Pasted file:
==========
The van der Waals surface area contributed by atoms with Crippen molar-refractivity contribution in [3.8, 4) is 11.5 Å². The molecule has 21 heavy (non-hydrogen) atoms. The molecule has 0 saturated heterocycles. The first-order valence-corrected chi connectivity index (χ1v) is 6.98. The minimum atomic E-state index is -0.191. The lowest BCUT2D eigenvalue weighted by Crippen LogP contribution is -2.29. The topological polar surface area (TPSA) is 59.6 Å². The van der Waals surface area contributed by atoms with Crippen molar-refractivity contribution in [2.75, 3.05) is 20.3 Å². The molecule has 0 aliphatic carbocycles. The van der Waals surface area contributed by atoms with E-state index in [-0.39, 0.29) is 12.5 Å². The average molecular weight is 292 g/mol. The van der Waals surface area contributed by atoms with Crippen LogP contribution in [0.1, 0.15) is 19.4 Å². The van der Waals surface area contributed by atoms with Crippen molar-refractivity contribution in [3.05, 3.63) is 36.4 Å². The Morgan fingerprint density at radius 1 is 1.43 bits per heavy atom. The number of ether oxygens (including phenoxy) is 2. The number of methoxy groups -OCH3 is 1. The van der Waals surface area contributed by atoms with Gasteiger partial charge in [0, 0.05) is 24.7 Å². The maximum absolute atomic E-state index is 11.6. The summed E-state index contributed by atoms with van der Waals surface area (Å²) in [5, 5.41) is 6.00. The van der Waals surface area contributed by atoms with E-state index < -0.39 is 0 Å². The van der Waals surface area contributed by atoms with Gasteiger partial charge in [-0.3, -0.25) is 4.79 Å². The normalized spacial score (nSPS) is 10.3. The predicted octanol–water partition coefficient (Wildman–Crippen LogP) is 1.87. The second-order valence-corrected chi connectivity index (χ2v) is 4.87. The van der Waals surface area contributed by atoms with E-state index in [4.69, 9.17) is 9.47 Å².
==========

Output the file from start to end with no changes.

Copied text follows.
The van der Waals surface area contributed by atoms with Crippen molar-refractivity contribution in [3.8, 4) is 11.5 Å². The molecule has 21 heavy (non-hydrogen) atoms. The molecule has 0 saturated heterocycles. The first-order valence-corrected chi connectivity index (χ1v) is 6.98. The minimum atomic E-state index is -0.191. The lowest BCUT2D eigenvalue weighted by Crippen LogP contribution is -2.29. The topological polar surface area (TPSA) is 59.6 Å². The van der Waals surface area contributed by atoms with Crippen molar-refractivity contribution in [2.75, 3.05) is 20.3 Å². The molecule has 0 aliphatic carbocycles. The van der Waals surface area contributed by atoms with E-state index in [-0.39, 0.29) is 12.5 Å². The average molecular weight is 292 g/mol. The van der Waals surface area contributed by atoms with Crippen LogP contribution in [0.1, 0.15) is 19.4 Å². The van der Waals surface area contributed by atoms with Crippen molar-refractivity contribution in [3.05, 3.63) is 36.4 Å². The Morgan fingerprint density at radius 1 is 1.43 bits per heavy atom. The number of ether oxygens (including phenoxy) is 2. The number of methoxy groups -OCH3 is 1. The van der Waals surface area contributed by atoms with Gasteiger partial charge in [0, 0.05) is 24.7 Å². The maximum absolute atomic E-state index is 11.6. The summed E-state index contributed by atoms with van der Waals surface area (Å²) in [5, 5.41) is 6.00. The van der Waals surface area contributed by atoms with E-state index < -0.39 is 0 Å². The van der Waals surface area contributed by atoms with Gasteiger partial charge in [-0.3, -0.25) is 4.79 Å². The normalized spacial score (nSPS) is 10.3. The predicted octanol–water partition coefficient (Wildman–Crippen LogP) is 1.87. The second-order valence-corrected chi connectivity index (χ2v) is 4.87. The van der Waals surface area contributed by atoms with E-state index in [4.69, 9.17) is 9.47 Å².